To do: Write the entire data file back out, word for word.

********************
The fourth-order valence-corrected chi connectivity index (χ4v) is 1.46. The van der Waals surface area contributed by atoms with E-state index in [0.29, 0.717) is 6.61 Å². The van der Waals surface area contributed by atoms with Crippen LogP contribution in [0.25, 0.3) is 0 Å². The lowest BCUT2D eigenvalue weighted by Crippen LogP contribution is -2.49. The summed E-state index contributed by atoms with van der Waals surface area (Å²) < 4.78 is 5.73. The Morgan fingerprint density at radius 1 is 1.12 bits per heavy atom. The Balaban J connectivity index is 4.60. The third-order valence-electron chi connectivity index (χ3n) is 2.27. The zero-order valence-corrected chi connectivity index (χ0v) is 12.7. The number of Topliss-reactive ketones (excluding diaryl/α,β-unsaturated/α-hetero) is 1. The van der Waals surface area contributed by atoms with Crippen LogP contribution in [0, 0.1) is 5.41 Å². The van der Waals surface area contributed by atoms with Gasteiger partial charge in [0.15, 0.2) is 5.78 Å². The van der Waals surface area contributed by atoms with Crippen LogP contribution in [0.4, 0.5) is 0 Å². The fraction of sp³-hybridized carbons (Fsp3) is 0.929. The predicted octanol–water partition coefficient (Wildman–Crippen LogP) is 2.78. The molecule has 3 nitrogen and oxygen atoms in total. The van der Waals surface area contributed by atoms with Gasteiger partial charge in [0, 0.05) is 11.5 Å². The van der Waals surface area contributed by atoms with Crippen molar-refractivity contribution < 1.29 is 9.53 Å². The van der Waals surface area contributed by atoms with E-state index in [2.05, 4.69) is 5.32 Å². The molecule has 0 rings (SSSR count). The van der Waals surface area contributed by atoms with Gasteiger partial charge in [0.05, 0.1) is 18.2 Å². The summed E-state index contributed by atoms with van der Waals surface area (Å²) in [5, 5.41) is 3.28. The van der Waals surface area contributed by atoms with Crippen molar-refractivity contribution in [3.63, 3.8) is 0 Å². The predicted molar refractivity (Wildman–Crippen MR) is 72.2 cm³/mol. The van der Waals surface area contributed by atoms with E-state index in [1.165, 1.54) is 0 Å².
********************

The fourth-order valence-corrected chi connectivity index (χ4v) is 1.46. The van der Waals surface area contributed by atoms with E-state index in [0.29, 0.717) is 6.61 Å². The van der Waals surface area contributed by atoms with Crippen LogP contribution in [0.25, 0.3) is 0 Å². The lowest BCUT2D eigenvalue weighted by Crippen LogP contribution is -2.49. The summed E-state index contributed by atoms with van der Waals surface area (Å²) < 4.78 is 5.73. The Morgan fingerprint density at radius 1 is 1.12 bits per heavy atom. The Balaban J connectivity index is 4.60. The third-order valence-electron chi connectivity index (χ3n) is 2.27. The zero-order valence-corrected chi connectivity index (χ0v) is 12.7. The number of Topliss-reactive ketones (excluding diaryl/α,β-unsaturated/α-hetero) is 1. The van der Waals surface area contributed by atoms with Crippen LogP contribution in [0, 0.1) is 5.41 Å². The van der Waals surface area contributed by atoms with Gasteiger partial charge in [0.15, 0.2) is 5.78 Å². The van der Waals surface area contributed by atoms with Crippen LogP contribution in [0.4, 0.5) is 0 Å². The fraction of sp³-hybridized carbons (Fsp3) is 0.929. The predicted octanol–water partition coefficient (Wildman–Crippen LogP) is 2.78. The molecule has 3 nitrogen and oxygen atoms in total. The van der Waals surface area contributed by atoms with Gasteiger partial charge in [0, 0.05) is 11.5 Å². The van der Waals surface area contributed by atoms with Crippen molar-refractivity contribution < 1.29 is 9.53 Å². The van der Waals surface area contributed by atoms with E-state index in [2.05, 4.69) is 5.32 Å². The molecule has 0 rings (SSSR count). The van der Waals surface area contributed by atoms with Gasteiger partial charge in [0.05, 0.1) is 18.2 Å². The summed E-state index contributed by atoms with van der Waals surface area (Å²) in [5, 5.41) is 3.28. The van der Waals surface area contributed by atoms with Crippen molar-refractivity contribution in [3.63, 3.8) is 0 Å². The predicted molar refractivity (Wildman–Crippen MR) is 72.2 cm³/mol. The van der Waals surface area contributed by atoms with E-state index in [1.165, 1.54) is 0 Å².